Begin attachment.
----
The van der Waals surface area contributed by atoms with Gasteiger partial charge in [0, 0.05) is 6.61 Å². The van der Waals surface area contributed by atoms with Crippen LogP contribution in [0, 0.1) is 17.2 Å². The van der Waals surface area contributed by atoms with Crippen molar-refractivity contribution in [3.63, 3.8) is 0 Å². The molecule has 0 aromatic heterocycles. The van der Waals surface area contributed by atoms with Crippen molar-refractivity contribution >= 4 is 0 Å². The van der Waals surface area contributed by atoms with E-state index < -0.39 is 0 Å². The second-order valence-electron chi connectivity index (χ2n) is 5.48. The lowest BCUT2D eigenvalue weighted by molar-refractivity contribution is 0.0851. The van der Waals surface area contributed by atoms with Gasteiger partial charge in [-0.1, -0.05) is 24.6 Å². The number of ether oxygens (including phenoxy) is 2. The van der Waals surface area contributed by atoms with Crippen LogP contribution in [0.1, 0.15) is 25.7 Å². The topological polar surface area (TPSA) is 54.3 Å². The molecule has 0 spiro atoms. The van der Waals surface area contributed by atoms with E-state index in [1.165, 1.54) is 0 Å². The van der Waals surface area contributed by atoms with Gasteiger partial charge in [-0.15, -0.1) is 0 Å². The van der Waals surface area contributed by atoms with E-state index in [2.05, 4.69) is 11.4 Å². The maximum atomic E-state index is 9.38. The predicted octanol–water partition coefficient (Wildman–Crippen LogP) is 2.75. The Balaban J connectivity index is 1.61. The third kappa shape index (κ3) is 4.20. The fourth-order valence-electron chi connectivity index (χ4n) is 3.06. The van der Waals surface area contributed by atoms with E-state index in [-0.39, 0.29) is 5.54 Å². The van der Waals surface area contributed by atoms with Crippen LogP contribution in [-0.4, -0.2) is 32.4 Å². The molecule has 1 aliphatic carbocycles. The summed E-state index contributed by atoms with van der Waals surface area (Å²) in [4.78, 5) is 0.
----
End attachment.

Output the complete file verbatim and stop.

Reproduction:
The van der Waals surface area contributed by atoms with Gasteiger partial charge in [0, 0.05) is 6.61 Å². The van der Waals surface area contributed by atoms with Crippen LogP contribution in [0, 0.1) is 17.2 Å². The van der Waals surface area contributed by atoms with Crippen molar-refractivity contribution in [3.63, 3.8) is 0 Å². The molecule has 0 aromatic heterocycles. The van der Waals surface area contributed by atoms with Crippen molar-refractivity contribution >= 4 is 0 Å². The van der Waals surface area contributed by atoms with E-state index < -0.39 is 0 Å². The second-order valence-electron chi connectivity index (χ2n) is 5.48. The lowest BCUT2D eigenvalue weighted by molar-refractivity contribution is 0.0851. The van der Waals surface area contributed by atoms with Gasteiger partial charge in [-0.1, -0.05) is 24.6 Å². The number of ether oxygens (including phenoxy) is 2. The van der Waals surface area contributed by atoms with Crippen LogP contribution in [0.1, 0.15) is 25.7 Å². The topological polar surface area (TPSA) is 54.3 Å². The molecule has 0 spiro atoms. The van der Waals surface area contributed by atoms with E-state index in [1.165, 1.54) is 0 Å². The van der Waals surface area contributed by atoms with Gasteiger partial charge in [-0.15, -0.1) is 0 Å². The van der Waals surface area contributed by atoms with E-state index in [2.05, 4.69) is 11.4 Å². The maximum atomic E-state index is 9.38. The predicted octanol–water partition coefficient (Wildman–Crippen LogP) is 2.75. The Balaban J connectivity index is 1.61. The third kappa shape index (κ3) is 4.20. The fourth-order valence-electron chi connectivity index (χ4n) is 3.06. The van der Waals surface area contributed by atoms with E-state index in [-0.39, 0.29) is 5.54 Å². The van der Waals surface area contributed by atoms with Crippen LogP contribution in [-0.4, -0.2) is 32.4 Å². The molecule has 1 aliphatic carbocycles. The summed E-state index contributed by atoms with van der Waals surface area (Å²) in [4.78, 5) is 0.